This account was written on the insistence of my counsellor. He says I have to face what I have done; to see my actions and their consequences for what they are. It is, to the best of my knowledge, true.

I am in Oxford on my holidays. I am surrounded by book readers, deep thinkers and philosophers – my kind of people. We smile at each other as we pass along the ancient streets, happy to be clever. I know for a fact that 87% of Oxford residents actively hate cricket – they did a survey. I am in heaven.

I stroll down North Parade. All is well, yet life is about to get even better. I walk past a lovely looking pub, The Rose and Crown, and hear the unmistakable, heavenly timbre of Paddy McAloon’s voice drifting out onto the street. He is singing: ‘Cowboy Dreams, you give me cowboy dreams.’ He is singing it 120 times better than Jimmy Nail sang it.

I enter and order a pint of Old Hooky. It is as soothing and comforting as the music. The pub is perfect. There is a real fire, books on a shelf and clever people sat at the bar. They have Prefab Sprout on the juke box. This is my kind of place.

And then I spot the cricket bat.

Pinned to the wall.

A cricket bat on the wall

That’s how it starts.

The barkeep notices my eyes glance towards the bat. He is round the bar faster than Mark, Howard and Jason said ‘God, yes,’ when Gary asked if they wanted to give it another go. He takes the bat down and strides towards me. Jesus have mercy on my soul: he is going to talk to me about cricket.

“This,” he says, “was donated to the pub by a lad with the nickname Goochie. Look, he signed it.” He laughs in delight. “And then the real Graham Gooch came in one night and we got him to sign it too!”

Thanks Goochie and Goochie

I remain aloof. Underneath this facade, anger is bubbling.

“Have a hold,” he says. And pushes the bat towards me.

He shoves the bat underneath my nose. “Have a sniff!” he tells me.

Anger envelops me. There is only one thing can happen.

I take the bat from him and emit a roar. I brandish the bat above my head and start with my wanton destruction of the pub. People scatter. Grown men weep in terror. I become more animal than man. Five minutes later it is finished.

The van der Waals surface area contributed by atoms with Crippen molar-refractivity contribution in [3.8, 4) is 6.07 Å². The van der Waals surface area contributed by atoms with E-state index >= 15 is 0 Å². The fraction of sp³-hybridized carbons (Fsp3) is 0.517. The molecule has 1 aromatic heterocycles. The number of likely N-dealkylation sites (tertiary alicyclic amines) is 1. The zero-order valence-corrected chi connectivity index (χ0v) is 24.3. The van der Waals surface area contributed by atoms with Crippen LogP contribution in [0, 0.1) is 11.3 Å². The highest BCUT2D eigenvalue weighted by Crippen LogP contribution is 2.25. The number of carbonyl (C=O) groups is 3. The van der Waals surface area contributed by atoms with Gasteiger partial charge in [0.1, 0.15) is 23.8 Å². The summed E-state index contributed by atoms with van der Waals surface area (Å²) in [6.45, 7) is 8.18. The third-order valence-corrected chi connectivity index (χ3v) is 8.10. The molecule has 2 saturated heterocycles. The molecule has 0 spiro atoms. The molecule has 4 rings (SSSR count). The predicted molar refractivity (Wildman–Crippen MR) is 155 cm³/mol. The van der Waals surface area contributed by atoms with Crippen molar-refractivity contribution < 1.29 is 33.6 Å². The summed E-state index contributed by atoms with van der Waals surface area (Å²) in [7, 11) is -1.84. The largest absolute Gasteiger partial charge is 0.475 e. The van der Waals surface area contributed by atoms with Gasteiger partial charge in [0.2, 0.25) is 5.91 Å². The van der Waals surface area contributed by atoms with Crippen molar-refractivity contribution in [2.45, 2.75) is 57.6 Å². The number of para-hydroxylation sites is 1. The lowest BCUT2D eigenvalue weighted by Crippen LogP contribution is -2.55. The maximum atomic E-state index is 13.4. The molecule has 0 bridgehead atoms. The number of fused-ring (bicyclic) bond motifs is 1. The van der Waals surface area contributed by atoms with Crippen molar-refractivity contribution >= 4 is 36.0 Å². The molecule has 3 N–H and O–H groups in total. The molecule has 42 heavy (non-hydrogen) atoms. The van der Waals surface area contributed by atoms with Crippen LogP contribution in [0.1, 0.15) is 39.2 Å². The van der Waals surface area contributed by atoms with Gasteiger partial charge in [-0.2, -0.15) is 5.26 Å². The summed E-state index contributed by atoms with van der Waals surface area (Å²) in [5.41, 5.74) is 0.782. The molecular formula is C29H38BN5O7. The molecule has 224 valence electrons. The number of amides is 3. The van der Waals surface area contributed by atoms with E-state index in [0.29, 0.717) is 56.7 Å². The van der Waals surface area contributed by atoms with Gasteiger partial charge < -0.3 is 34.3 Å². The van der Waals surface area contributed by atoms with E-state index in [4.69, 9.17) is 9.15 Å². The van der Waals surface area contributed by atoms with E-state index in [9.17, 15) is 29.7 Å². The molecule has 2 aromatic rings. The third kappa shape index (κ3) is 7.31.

I tuck the bat underneath my arm, leave the destroyed pub and go on the hunt. I will find both Goochie and the real Graham Gooch if it is the only thing in life I achieve.

Nobody ruins my holiday. Especially not a cricketer.

I have to stop now. I’m getting angry again and my counsellor tells me that won’t help with parole. It’s lights out in five minutes anyway. Maybe soon I can become calm enough to write down the rest.


Cricket bats in unusual places

We’re starting a new feature. It’s called Cricket Bats In Unusual Places. We want you to send in pictures of cricket bats in unusual places. Send them to king@kingcricket.co.uk

It doesn’t have to be cricket bats – that’s just the name of the feature. It can be anything cricket-related, but it does have to be in an unusual place. The more unusual the place, the better; and the larger and more unwieldy the item, the better.

A cricket book hanging off the washing line – 1 point

A cricket bat leaning against Michelangelo’s David – 1 billion points

Points equal nothing, however. We don’t do prizes. Maybe if you do something unbelievably amazing we’ll send you a second-hand copy of a third-rate cricketer’s autobiography, but don’t count on it.

The first instalment of Cricket Bats In Unusual Places will appear tomorrow. Many of you will be delighted to hear that it’s from Brian. Future submissions don’t have to follow the same format as Brian’s. In fact it’s probably best if they don’t.